It hit hard and personal. I was aware of John Wetton‘s state, and knew this tragic day would come rather sooner than later, so the more surprising seemed his upbeat mood and brave front. John, who has just died, aged 67. An optimist, Wetton didn’t want to disappoint his fans, considering them friends – “Friendship for me is love,” he told me once – and John indeed hoped to join the upcoming ASIA tour at some point, although the artist hardly had any doubts he wouldn’t be able to. Wetton enjoyed life to the end, listening to classical music and soaking in the beauty of nature, and sharing it all with the world via social networks, because he wanted the world to share his emotions about it and be happy for him on his recent wedding day. We wanted to talk again, and John was eager to after he’d thanked me for one of last year’s reviews, but Wetton’s management was understandably protective of him, and this is not to be now.
I used to collect every record with John on, and those were plenty because through the years he managed to always sound like Wetton, not like anybody else. That voice – gruff yet supple – could create magic, and did so from the moment John turned up his mighty bass, with FAMILY, and stepped up to the microphone to deliver a lead vocal, with MOGUL THRASH and then KING CRIMSON. Virtuoso as instrumentalist, he always felt the primacy of a song, and “Larks’ Tongues In Aspic” or “Red” didn’t cut to his heart as deep as “Book Of Saturday” or “Starless,” and while John’s joining URIAH HEEP was a move mainly dictated by, again, friendship, his contributions to the likes of “Return To Fantasy” were immense. Brilliant with U.K., where Wetton’s talents as composer reached their peak – “In The Dead Of Night” and “Rendezvous 6.02” only a couple of gems from that short-lived fusion-minded outfit – it was with ASIA that John realized his love of pop music, and “Don’t Cry” will be our motto for today.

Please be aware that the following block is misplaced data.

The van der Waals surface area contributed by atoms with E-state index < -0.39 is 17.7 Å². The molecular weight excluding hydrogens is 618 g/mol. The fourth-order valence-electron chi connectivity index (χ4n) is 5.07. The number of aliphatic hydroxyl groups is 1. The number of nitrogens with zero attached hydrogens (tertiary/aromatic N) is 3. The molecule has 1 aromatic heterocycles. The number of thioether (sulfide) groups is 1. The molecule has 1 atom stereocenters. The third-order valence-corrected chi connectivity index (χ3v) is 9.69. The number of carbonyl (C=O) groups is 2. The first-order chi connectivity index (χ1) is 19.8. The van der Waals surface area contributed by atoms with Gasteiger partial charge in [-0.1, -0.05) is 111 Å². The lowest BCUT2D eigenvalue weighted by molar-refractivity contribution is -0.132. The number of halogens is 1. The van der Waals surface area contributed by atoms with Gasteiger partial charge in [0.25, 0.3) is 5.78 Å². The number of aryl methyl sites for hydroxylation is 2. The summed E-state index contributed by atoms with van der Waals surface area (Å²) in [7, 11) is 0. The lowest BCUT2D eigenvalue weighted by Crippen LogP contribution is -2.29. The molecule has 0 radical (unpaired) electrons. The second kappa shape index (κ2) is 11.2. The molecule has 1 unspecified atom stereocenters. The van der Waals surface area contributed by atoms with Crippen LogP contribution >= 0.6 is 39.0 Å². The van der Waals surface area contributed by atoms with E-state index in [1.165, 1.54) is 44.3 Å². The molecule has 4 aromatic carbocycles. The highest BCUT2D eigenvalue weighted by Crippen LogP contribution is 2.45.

He used to bitter in his dark days of the early Noughties and kind in latter days, and that’s the way to remember the great John Wetton. Sleep well.